JPL's Wireless Communication Reference Website

Chapter: Network Concepts and Standards
Section: Broadcast Systems, Digital Video Broadcasting (DVB), Digital Terrestrial Television Broadcasting

Digital Terrestrial Television Broadcasting

Contributed by Paul G.M. de Bot and Flavio Daffara

In the coming years, the current analog television distribution will be replaced by digital distribution. Digital Video Broadcasting (DVB) standards for digital transmission via satellite and cable have been developed for this purpose, and a standard for digital terrestrial is on its way.

Figure: Migration from Analog to Digital for Different Television Media

Over the past few years, practical systems for video source coding have been developed in the framework of the Moving Pictures Expert Group of the International Standardization Organization (ISO/MPEG). This effort has led to a growing interest for introduction in Europe of digital broadcasting services in the near future. We should distinguish three different means of distribution:

Since these distribution media each have different channel characteristics and require different receiver equipment, different transmission mechanisms have to be designed, each optimized for a specific medium. All these mechanisms enable the transport of 24 to 40 Mbit/s in a single channel. Since MPEG-2 source coding can provide good standard definition video quality at bit rates of 4 to 8 Mbit/s, such a transport stream is sufficiently large to contain a number (4 to 8) of normal standard definition TV programs.

Figure: The Digital Television Chain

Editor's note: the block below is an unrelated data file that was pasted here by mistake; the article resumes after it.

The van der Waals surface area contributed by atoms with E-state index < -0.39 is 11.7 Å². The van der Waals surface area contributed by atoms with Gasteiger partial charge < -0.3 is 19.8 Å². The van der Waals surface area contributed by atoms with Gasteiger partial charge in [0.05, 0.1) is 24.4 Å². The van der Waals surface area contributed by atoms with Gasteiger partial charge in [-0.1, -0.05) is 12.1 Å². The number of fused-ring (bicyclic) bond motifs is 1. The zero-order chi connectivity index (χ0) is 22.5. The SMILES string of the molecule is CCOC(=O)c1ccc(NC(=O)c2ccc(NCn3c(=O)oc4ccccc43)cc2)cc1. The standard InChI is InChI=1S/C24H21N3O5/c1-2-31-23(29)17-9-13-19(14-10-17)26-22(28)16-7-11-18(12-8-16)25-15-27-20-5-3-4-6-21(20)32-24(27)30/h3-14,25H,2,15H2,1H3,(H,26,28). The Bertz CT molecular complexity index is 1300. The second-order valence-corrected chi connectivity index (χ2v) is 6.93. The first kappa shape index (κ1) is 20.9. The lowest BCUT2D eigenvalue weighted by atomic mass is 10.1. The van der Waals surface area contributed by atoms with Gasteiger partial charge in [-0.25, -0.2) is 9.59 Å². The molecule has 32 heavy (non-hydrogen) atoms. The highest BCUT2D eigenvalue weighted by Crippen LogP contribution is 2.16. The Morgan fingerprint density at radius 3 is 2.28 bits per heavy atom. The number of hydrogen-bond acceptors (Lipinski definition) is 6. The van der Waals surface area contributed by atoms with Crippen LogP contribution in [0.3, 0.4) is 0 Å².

Service Introduction

Many difficulties have to be overcome, before DTTB can be introduced in Europe. Receiver ICs still have to be designed, Single Frequency SFN network structures have to be established, including the crucial issue of transmitter synchronization, commercially viable introduction scenarios have to be developed, and channel frequencies have to be allocated.

According to an optimistic scenario, the first introduction of DTTB is planned around 1998. The United Kingdom has already made channel space available for service introduction. It is the intention there to establish a nation-wide SFN in UHF channel 35, while throughout the country, in each region at least 2 taboo channels are assigned for regional and local-SFN operation. In the London area, it is even expected that 7 channels of 8 MHz each can be made available. If on average 4 TV programs can be accommodated in each channel, the London area will have access to 28 DTTB programs.

Other countries which could have some perspectives for service introduction are Denmark, Sweden and The Netherlands. In countries like Germany and Italy, all parts of the broadcast spectrum are completely filled with analog TV services. Due to this lack of available channels, introduction of DTTB in these countries seems to be very difficult.

The opportunities for the introduction of DTTB are far from being clear. However, in Europe a technical solution has been developed, albeit at the cost of high receiver complexity. During a period of at least 10 to 15 years after service introduction, simulcast with analog PAL/SECAM will be required, which increases the frequency allocation problem. After switching off the analog services, DTTB with SFNs will improve the spectral efficiency of television broadcasting significantly. This means that on the long term, the actual broadcast spectrum could be made available for non-broadcast applications.

DTTB Transmission

The performance of DTTB links depends, among other things on

See also:

web site of the ITU about DVB.

JPL's Wireless Communication Reference Website Paul G.M. de Bot, Flavio Daffara and 1993, 1995.